– Mechilta D’Rashbi

Jew of the Week: Rafael Halperin

Rafael “Mr. Israel” Halperin

Rafael Halperin (1924-2011) was born in Vienna, immigrating to Israel as a child along with his family who fled rising tensions in Europe. Despite living in Ultra-Orthodox Bnei Brak, and studying in yeshiva, Halperin was drawn to body-building and exercise. To everyone’s surprise, Halperin’s rabbi, the famous Chazon Ish – one of the greatest Jewish leaders of the last century – actually permitted Halperin to pursue his new passion! After learning the depths of the sport in the U.S., Halperin returned to Israel and opened The Samson Institute – Israel’s first chain of gyms and health clubs. He soon organized the first ever Mr. Israel contest, and drew the attention of a wrestling promoter. As a professional wrestler, Halperin earned the nickname ‘Samson the Second’. Among the most famous wrestlers at the time, he refused to throw matches or participate in match-fixing, which has always been the norm in wrestling. [Click here to see Halperin in action.] Amazingly, he was also the personal trainer for Ethiopia’s emperor Haile Selassie, the father of Rastafarianism. Halperin was adept in business, opening many restaurants and hotels across Israel, as well as the country’s first automated car wash. His greatest success was ‘Optica Halperin’, Israel’s largest chain of optical stores. To the last days of his life, Halperin was a businessman. A year before his passing, he opened ‘Zisalek’, Israel’s newest glatt-kosher ice cream parlour. Devoutly religious throughout his life, Halperin officially received his rabbinic ordination in the 1970s, and in his later years worked to develop a credit card that wouldn’t function on Shabbat. Oh, and he also started his own political party called Otzma, published several books including an encyclopedia, worked as a diamond cutter, was once Israel’s karate champion, and fought in the Yom Kippur War. What have you done lately?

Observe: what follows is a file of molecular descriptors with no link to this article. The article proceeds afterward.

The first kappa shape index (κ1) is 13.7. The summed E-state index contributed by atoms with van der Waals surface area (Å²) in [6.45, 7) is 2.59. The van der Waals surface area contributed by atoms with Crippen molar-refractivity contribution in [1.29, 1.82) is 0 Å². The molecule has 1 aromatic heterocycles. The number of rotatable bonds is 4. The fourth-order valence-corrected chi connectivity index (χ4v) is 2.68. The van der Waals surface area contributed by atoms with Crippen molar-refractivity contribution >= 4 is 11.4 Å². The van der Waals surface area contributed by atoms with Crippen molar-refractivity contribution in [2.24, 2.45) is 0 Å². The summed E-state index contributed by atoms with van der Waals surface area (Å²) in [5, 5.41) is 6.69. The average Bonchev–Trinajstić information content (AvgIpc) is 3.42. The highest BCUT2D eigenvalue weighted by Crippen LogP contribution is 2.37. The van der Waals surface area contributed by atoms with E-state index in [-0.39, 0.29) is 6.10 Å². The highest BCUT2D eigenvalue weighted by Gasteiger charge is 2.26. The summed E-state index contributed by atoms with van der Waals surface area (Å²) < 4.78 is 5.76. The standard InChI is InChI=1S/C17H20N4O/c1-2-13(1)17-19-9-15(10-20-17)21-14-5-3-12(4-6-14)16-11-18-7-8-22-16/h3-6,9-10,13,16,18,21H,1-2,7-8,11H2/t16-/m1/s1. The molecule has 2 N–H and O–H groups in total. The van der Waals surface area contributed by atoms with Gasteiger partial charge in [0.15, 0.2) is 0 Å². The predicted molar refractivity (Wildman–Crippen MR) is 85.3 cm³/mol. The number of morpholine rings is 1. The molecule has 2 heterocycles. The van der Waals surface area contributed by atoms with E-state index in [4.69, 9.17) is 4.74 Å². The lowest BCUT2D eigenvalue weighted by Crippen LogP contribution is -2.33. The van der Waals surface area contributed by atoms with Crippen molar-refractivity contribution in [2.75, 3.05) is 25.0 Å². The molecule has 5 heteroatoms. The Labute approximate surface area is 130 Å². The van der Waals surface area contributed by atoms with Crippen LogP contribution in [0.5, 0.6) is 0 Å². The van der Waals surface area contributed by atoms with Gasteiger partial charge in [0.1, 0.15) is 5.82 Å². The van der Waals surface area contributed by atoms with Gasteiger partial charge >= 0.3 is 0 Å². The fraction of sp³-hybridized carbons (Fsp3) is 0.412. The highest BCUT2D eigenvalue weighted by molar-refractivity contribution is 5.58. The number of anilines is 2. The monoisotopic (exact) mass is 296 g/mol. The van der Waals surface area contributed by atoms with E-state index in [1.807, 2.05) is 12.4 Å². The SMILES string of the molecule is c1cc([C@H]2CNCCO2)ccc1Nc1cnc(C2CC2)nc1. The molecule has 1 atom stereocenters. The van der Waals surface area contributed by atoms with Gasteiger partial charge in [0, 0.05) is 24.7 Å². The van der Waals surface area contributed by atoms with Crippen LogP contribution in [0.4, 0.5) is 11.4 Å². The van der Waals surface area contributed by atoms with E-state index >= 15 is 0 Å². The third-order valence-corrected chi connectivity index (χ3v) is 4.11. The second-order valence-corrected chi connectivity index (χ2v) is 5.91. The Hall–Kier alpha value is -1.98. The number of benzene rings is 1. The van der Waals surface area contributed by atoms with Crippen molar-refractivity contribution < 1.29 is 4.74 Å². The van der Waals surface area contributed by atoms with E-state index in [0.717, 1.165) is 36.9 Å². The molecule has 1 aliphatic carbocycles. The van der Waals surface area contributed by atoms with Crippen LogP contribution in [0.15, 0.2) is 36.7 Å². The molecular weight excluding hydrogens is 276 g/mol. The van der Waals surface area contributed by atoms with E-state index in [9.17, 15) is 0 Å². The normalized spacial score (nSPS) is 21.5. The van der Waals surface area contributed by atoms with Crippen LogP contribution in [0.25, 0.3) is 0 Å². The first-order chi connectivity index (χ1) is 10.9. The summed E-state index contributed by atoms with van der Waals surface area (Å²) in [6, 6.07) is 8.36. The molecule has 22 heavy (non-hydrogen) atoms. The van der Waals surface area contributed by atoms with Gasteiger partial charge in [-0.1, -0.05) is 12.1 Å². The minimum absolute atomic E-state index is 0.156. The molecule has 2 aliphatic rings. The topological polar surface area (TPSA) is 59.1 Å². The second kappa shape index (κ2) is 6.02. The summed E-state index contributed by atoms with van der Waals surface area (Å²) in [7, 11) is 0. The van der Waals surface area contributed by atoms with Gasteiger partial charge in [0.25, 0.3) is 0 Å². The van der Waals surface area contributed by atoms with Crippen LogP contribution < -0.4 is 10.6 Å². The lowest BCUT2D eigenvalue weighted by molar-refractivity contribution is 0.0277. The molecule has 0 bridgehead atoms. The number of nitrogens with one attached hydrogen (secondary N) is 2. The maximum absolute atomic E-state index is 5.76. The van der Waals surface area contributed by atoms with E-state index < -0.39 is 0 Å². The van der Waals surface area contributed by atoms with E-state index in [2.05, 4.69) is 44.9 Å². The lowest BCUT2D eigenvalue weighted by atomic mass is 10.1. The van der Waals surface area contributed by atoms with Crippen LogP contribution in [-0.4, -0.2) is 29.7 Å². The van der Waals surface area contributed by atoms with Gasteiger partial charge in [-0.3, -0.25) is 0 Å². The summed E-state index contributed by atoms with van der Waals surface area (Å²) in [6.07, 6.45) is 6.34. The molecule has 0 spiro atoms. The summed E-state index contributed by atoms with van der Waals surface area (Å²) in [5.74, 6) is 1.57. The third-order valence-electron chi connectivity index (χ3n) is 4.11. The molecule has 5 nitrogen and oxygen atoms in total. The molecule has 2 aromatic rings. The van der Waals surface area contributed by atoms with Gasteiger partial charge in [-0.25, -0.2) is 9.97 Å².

Words of the Week

Everybody is a genius. But if you judge a fish by its ability to climb a tree it will live its whole life believing it is stupid.
– Albert Einstein